A survivor shares her story

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When Kelechi Ubozoh became angry with a friend who told someone that Ubozoh was suicidal, her friend responded, “I’d rather have you be mad at me than be dead.”

Ubozoh is a two-time suicide-attempt survivor whose story is included in the documentary “The S-Word,” screening this Saturday, April 7 in Port Townsend. She was one of the special guests whom Port Townsend High School senior Callay Boire-Shedd invited to talk to high school students as part of Boire-Shedd’s senior project to bring awareness and facilitate conversations about suicide.

Callay and Ubozoh connected over the issue of finding a trusted adult to confide in when a friend expresses suicidal feelings or thoughts, or is harming themselves. When Boire-Shedd was in eighth grade, neither she nor anyone else told anyone about a friend who later committed suicide.

“Silence is really what is getting in the way of people getting help,” said Ubozoh, 32. “No one talks about it, so why would an eighth-grader even begin to know what to do?”

Ubozoh shared her story with Port Townsend High School students March 29. Many of those students were curious about how she felt when a friend told on her, how she dealt with suicide as an African-American woman, and how to know if someone is suicidal when they “present well.”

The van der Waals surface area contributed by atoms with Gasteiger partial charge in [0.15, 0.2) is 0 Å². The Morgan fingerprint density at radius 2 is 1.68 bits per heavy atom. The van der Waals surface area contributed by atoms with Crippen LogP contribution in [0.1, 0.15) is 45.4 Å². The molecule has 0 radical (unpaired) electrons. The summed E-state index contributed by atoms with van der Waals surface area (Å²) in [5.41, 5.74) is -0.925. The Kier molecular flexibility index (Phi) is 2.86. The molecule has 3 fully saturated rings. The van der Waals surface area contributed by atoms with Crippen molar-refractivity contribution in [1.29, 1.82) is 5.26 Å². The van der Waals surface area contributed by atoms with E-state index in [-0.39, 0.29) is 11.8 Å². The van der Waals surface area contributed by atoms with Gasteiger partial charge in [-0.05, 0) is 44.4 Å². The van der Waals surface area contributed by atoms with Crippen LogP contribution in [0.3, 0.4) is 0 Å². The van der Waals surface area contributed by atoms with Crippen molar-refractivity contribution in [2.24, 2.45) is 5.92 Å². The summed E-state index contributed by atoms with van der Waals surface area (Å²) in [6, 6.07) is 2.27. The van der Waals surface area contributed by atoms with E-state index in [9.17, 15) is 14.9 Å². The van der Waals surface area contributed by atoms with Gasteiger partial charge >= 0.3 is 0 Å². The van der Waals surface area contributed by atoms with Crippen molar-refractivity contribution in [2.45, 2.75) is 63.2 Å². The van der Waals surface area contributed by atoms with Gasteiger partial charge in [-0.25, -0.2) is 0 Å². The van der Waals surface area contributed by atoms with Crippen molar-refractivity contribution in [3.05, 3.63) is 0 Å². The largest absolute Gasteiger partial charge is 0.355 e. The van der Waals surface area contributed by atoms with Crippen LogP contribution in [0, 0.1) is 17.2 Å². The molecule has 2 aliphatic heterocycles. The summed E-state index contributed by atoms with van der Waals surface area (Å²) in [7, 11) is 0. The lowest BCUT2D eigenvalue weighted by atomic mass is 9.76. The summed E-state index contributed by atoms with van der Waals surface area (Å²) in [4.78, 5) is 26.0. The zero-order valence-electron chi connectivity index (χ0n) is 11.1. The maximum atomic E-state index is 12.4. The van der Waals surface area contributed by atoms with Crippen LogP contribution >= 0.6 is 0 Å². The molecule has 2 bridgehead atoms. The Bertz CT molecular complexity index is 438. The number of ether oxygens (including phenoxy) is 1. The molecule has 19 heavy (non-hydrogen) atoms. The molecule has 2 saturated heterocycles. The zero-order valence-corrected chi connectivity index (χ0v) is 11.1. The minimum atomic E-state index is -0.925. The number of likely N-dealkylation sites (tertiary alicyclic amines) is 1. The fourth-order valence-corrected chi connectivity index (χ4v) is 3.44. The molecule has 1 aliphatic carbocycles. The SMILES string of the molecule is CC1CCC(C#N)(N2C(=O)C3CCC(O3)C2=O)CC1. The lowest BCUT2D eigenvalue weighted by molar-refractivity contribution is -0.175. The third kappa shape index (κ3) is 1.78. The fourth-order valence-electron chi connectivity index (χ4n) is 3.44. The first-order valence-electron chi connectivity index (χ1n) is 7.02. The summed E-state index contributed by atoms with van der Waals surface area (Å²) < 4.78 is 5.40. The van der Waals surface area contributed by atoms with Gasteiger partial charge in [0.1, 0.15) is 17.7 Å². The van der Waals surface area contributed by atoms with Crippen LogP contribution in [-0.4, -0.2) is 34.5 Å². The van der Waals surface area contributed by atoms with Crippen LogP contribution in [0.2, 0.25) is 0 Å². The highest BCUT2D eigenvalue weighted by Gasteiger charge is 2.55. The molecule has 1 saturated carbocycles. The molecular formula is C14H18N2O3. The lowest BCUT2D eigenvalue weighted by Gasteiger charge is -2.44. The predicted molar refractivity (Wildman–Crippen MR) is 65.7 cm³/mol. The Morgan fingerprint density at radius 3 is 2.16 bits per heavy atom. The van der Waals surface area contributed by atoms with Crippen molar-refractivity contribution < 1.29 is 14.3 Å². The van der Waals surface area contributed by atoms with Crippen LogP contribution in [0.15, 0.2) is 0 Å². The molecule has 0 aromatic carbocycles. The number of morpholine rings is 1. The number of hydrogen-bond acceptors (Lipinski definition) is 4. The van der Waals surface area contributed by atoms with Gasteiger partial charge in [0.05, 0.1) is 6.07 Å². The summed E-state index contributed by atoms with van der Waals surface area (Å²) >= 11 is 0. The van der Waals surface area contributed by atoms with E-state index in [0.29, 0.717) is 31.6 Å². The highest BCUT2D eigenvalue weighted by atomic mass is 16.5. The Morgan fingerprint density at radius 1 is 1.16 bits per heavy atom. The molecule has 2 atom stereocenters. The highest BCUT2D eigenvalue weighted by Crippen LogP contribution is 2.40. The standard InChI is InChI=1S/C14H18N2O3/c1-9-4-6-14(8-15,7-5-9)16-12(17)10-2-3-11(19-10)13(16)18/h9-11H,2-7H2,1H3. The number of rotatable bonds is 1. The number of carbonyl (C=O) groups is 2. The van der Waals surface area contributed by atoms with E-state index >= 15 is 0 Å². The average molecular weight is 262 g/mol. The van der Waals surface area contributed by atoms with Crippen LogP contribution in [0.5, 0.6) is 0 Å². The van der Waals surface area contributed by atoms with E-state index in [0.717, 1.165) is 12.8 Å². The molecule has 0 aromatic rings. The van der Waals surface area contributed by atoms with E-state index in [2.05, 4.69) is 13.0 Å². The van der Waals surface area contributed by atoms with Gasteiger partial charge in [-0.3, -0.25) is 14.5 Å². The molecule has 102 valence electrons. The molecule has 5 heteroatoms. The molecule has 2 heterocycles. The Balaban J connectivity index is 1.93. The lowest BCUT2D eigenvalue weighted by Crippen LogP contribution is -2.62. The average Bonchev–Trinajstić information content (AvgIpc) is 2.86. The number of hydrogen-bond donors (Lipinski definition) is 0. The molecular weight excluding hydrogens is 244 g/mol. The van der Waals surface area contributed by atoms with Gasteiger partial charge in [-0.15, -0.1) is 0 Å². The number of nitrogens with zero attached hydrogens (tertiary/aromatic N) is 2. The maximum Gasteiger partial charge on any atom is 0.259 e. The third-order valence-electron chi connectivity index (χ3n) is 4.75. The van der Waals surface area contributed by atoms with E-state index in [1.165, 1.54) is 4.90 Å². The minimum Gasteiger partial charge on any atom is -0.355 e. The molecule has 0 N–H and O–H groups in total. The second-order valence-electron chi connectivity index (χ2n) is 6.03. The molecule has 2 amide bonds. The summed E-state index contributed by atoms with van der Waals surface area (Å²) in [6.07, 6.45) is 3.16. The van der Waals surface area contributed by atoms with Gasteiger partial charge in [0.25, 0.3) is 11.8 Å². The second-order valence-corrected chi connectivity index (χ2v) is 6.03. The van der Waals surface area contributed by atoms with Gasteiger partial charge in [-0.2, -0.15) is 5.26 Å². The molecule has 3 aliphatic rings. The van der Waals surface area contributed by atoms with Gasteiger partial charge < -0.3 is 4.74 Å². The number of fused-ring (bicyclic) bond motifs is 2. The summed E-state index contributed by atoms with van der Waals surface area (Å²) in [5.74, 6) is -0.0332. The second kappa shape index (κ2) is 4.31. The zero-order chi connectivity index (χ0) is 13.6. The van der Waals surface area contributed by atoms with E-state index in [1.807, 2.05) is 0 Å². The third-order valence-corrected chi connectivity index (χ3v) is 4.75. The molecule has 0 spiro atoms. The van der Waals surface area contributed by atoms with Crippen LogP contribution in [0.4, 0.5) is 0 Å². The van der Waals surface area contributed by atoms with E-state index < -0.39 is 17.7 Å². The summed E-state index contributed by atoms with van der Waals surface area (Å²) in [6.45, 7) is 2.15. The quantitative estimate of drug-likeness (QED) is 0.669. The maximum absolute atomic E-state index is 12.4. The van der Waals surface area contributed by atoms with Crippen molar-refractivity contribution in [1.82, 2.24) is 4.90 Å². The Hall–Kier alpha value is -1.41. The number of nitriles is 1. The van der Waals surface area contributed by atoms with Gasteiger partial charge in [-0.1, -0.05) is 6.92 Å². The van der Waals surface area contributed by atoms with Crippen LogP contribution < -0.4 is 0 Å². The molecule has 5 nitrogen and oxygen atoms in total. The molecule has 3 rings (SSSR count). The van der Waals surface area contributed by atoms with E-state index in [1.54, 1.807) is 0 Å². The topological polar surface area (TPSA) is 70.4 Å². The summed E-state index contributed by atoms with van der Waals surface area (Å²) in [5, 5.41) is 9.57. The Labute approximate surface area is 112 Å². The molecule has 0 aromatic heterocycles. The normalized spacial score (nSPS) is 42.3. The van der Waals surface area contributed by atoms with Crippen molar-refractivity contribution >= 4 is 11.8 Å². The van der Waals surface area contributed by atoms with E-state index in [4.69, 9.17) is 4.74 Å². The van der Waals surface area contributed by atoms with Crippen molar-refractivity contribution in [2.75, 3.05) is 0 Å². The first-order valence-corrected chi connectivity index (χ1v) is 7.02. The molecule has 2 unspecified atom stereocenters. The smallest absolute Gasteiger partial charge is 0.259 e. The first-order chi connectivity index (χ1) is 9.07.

“It was really hard for me to get help because I’m funny and I’m outgoing and I look like I’m happy,” Ubozoh said. “A lot of students really connected with looking really good on the outside and having a mask, but really feeling different on the inside,” she said. “That was a really important conversation.”

Ubozoh stressed the importance of overcoming the silence surrounding suicide.

“I think the goal of the film is to start having people talk about it and normalize the conversation, so that when it does come up, we can actually direct someone to the best resources,” she said. “Don’t be afraid to have the conversation because it’s uncomfortable. Engage in it responsibly; take it seriously,” she said. “If somebody is thinking about harming themselves or saying they’ve harmed themselves, take it seriously.”

Ubozoh said coming to Port Townsend and having these conversations with students has made her realize they can handle them. “It’s when we don’t have the conversation that it can have really, really, really tragic outcomes.”

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